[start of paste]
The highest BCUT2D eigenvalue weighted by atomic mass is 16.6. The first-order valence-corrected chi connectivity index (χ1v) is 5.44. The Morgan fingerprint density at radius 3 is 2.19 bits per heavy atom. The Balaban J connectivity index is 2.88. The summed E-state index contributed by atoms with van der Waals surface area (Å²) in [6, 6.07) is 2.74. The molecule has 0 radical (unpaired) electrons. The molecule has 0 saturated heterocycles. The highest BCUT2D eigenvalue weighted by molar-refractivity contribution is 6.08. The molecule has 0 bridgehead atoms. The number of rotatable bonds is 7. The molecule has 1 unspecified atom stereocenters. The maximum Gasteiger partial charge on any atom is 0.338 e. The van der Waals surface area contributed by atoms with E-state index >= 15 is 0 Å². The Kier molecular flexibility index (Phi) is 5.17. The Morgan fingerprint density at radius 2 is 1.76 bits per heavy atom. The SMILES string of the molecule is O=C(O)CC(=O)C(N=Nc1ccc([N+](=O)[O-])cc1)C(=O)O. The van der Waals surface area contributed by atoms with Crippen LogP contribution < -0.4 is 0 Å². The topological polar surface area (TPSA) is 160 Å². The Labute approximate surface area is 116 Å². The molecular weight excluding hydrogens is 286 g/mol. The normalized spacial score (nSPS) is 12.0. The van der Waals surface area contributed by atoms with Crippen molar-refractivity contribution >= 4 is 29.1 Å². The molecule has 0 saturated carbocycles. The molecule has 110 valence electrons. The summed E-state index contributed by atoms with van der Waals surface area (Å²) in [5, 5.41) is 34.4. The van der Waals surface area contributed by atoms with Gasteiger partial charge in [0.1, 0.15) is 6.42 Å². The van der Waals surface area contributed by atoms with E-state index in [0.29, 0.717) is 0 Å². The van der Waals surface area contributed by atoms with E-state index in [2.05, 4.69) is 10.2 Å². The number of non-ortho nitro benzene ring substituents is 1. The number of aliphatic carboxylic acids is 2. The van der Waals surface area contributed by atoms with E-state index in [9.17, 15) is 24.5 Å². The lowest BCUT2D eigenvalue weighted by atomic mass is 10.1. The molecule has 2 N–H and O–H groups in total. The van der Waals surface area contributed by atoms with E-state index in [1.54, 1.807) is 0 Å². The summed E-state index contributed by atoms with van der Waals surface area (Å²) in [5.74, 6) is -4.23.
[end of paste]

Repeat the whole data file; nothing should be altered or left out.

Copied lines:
The highest BCUT2D eigenvalue weighted by atomic mass is 16.6. The first-order valence-corrected chi connectivity index (χ1v) is 5.44. The Morgan fingerprint density at radius 3 is 2.19 bits per heavy atom. The Balaban J connectivity index is 2.88. The summed E-state index contributed by atoms with van der Waals surface area (Å²) in [6, 6.07) is 2.74. The molecule has 0 radical (unpaired) electrons. The molecule has 0 saturated heterocycles. The highest BCUT2D eigenvalue weighted by molar-refractivity contribution is 6.08. The molecule has 0 bridgehead atoms. The number of rotatable bonds is 7. The molecule has 1 unspecified atom stereocenters. The maximum Gasteiger partial charge on any atom is 0.338 e. The van der Waals surface area contributed by atoms with E-state index >= 15 is 0 Å². The Kier molecular flexibility index (Phi) is 5.17. The Morgan fingerprint density at radius 2 is 1.76 bits per heavy atom. The SMILES string of the molecule is O=C(O)CC(=O)C(N=Nc1ccc([N+](=O)[O-])cc1)C(=O)O. The van der Waals surface area contributed by atoms with Crippen LogP contribution < -0.4 is 0 Å². The topological polar surface area (TPSA) is 160 Å². The Labute approximate surface area is 116 Å². The molecular weight excluding hydrogens is 286 g/mol. The normalized spacial score (nSPS) is 12.0. The van der Waals surface area contributed by atoms with Crippen molar-refractivity contribution >= 4 is 29.1 Å². The molecule has 0 saturated carbocycles. The molecule has 110 valence electrons. The summed E-state index contributed by atoms with van der Waals surface area (Å²) in [5, 5.41) is 34.4. The van der Waals surface area contributed by atoms with Gasteiger partial charge in [0.1, 0.15) is 6.42 Å². The van der Waals surface area contributed by atoms with E-state index in [0.29, 0.717) is 0 Å². The van der Waals surface area contributed by atoms with E-state index in [2.05, 4.69) is 10.2 Å². The number of non-ortho nitro benzene ring substituents is 1. The number of aliphatic carboxylic acids is 2. The van der Waals surface area contributed by atoms with E-state index in [9.17, 15) is 24.5 Å². The lowest BCUT2D eigenvalue weighted by atomic mass is 10.1. The molecule has 2 N–H and O–H groups in total. The van der Waals surface area contributed by atoms with E-state index in [1.54, 1.807) is 0 Å². The summed E-state index contributed by atoms with van der Waals surface area (Å²) in [5.74, 6) is -4.23.